Functional Foods: Key Trends by Product Categories and Benefits

 
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Published Feb 25, 2015 | 127 Pages | Pub ID: LA5308676

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Functional Foods: Key Trends by Product Categories and Benefits



Consumers turn to functional foods and beverages for a wide range of reasons, but what’s propelling growth in this dynamic market today are three benefits people hope to derive from these products: weight management and satiety, sports nutrition and energy. As a result, important shifts in brand positioning, benefits and product claims are taking place.

Packaged Facts’ new report, Functional Foods: Key Trends by Product Categories and Benefits, provides extensive discussion of the categories, products, benefits, brand positioning and claims associated with market changes taking place related to weight loss and satiety, sports nutrition and energy. In addition to discussing current trends in the marketplace, the report highlights potential opportunities and anticipated direction of future development. Coverage of each of the three areas includes discussion of recent changes in scientific understanding of relevant health and wellness topics, regulatory developments, ingredients and nutritional comparisons among products.

Weight management is a good case study on how functional foods are being repositioned. Although one-third of adults say they are watching their diet to lose weight, consumers don’t like “weight loss” brands and foods. Instead, they’re turning to products promoted as being healthy to help in dieting. This has traditional weight loss brands repositioning as they deemphasize weight loss and dieting and address wellness more generally, with impacts across several product categories.

Sports nutritional products are also being reinvented. Sports beverage brands are attempting to find their right footing in the market without being associated with soft drinks and the negative health associations of excess sugar consumption, including obesity and diabetes. They are also avoiding being grouped with energy beverages, which are under intense scrutiny for posing a health threat from high levels of caffeine. Nutrition bars used by athletes and sports enthusiasts are rapidly evolving from dessert-like sweet foods with added nutrients to more inherently nutritious products, including savory flavor combinations.

To satisfy consumer needs for energy, single minded focus on highly caffeinated drinks is giving way to a wider selection of products that are positioned to offer long lasting energy. Targeting breakfast and snacking, products touting lasting energy benefits span categories including cereal, bars, meat snacks and nuts.

Report Methodology

The information in this report was obtained from both primary and secondary research. Consumer data were derived from a Packaged Facts national online consumer survey conducted in January 2015 with a panel of 2,000 U.S. adults (age 18+) balanced to the national population on the primary demographic measures of gender, age range, ethnicity, geographic region, marital status, presence or absence of children in the household and household income.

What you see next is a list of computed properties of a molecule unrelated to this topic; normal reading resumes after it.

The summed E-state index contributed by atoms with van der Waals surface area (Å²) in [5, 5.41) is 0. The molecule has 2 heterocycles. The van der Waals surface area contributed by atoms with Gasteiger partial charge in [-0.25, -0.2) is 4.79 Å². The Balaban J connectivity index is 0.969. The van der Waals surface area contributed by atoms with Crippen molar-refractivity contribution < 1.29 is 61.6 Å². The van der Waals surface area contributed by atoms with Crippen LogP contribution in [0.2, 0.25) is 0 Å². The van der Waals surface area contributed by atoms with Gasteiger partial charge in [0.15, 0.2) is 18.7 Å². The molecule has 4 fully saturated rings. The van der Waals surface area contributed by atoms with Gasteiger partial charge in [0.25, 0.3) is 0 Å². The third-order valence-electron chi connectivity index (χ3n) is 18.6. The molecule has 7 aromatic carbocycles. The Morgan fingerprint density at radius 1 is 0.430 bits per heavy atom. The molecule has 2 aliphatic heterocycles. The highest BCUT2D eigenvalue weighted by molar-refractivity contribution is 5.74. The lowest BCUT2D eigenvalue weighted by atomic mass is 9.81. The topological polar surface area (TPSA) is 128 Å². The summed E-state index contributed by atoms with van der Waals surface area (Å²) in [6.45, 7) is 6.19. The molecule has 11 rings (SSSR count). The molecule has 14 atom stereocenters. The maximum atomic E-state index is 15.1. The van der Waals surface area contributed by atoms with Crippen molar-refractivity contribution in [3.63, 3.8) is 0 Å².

Additional consumer data were obtained from the Simmons National Consumer Survey through Summer 2014 from Experian Marketing Services. On an ongoing basis, Experian Marketing Services conducts booklet-based surveys of a large and random sample of consumers (approximately 25,000 for each 12-month survey compilation) who in aggregate represent a statistically accurate cross-section of the U.S. population.

Retail sales figures credited to IRI (Chicago, IL) are based on IRI aggregated multi-outlet (MULO) sales tracking, which represents sales through U.S. supermarkets, drugstores including Walgreens, CVS and Rite Aid), mass merchandisers (Wal-Mart, Target, Kmart and Shopko), warehouse clubs (Sam’s Club and BJ’s, but not Costco), dollar stores (excluding Dollar Tree) and military commissaries.

Store visits were made to numerous retailers in Minnesota, New York and Texas in conjunction with this report.

A wide range of secondary sources was also leveraged including industry reports, videos embedded in websites, presentations obtained from seminars, workshops and conferences, trade publications, business newspapers and magazines, consumer blogs, financial blogs, social media, annual reports, 10Ks and press releases.

Who Will Benefit From This Report
  • Food and Beverage Manufacturers
  • Food and Beverage Retailers
  • Ingredient Companies
  • Private Label Marketing Firms
  • Advertising Agencies
  • Investment Banks
Benefits of This Report Include

Consumer research findings related to health and wellness and the role of functional foods

Coverage of multiple functional food markets:
  • Weight management and satiety
  • Sports nutrition
  • Energy
Discussion of major trends related to:
  • Categories
  • Positioning